When are healthcare providers able to electronically transmit patient treatment information to other providers, and when must they get consent from a patient before doing so?
That’s an issue that Carequality, a coalition of stakeholders working to solve interoperability issues via consensus, is going to tackle, and they’re looking for assistance in developing authorization policies and standards.
In general, HIPAA permits healthcare providers to release patient treatment information to other providers for payment, treatment and healthcare operational purposes, notes Dave Cassel, director of Carequality, which is an initiative of The Sequoia Project, a coalition of payers, providers and vendors. The Sequoia Project operates eHealthExchange, the national health information network.
Dave Cassel But there are other instances, particularly involving patients receiving services for drug abuse, substance abuse and behavioral health, under which patients must provide consent for their information to be exchanged. As a result, Carequality wants to develop a uniform way for providers to electronically communicate when patient consent is needed before their information can be shared via standard CCD and C-CDA documents. Those electronic formats typically are transmitted to disparate electronic health records platforms, as well as through other avenues of health information exchange.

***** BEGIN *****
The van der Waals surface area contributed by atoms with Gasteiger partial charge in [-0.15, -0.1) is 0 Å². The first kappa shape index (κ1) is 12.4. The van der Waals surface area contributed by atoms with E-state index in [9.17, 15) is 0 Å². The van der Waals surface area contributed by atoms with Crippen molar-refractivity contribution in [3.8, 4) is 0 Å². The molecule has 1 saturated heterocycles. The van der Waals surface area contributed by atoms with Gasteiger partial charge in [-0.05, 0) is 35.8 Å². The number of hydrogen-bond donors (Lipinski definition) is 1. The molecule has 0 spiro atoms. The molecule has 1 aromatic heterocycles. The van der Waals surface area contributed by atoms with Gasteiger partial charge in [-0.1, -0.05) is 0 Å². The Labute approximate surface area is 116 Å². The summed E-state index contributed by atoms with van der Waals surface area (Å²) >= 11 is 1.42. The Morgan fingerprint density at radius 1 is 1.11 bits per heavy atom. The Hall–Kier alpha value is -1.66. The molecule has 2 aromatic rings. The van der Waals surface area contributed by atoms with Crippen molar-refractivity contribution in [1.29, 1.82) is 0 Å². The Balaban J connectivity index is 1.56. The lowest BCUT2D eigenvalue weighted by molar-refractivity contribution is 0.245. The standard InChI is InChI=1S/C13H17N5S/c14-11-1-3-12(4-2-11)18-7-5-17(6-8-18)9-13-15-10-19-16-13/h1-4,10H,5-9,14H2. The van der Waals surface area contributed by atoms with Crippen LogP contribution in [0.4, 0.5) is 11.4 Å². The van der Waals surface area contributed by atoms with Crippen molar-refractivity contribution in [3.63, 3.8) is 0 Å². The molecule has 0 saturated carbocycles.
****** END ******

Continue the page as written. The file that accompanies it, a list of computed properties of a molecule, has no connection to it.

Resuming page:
The basic goal of Carequality, Cassel explains, is to connect networks, just as cell phone users who have different service providers are able to call each other without intermediaries. “In healthcare, we have data exchange platforms that don’t connect to each other,” he says. Consequently, Carequality is working to provide the legal structures and technical tools to provide connectivity across networks.
Carequality says it’s seeking volunteers for two workgroups. The Technical Workgroup “will propose an electronic messaging structure, or process, to let a requester of records—often a provider or their staff—know that the patient’s permission must be documented before records can be released to the requester,” Carequality notes. “The structure will also support mechanisms for the requester to meet the record source’s requirements, and convey the fact that the requirements have been met back to the record source.”
The Policy Workgroup will focus on applying Carequality’s trust principles to the patient authorization process to ensure everyone is treated equally. For instance, if a provider agrees to share information with a payer, the provider should participate with any other payer similarly situated that is working within the Carequality process.
Information on volunteering for a Carequality patient authorization workgroup is available here.
(This article appears courtesy of our sister publication, Health Data Management)
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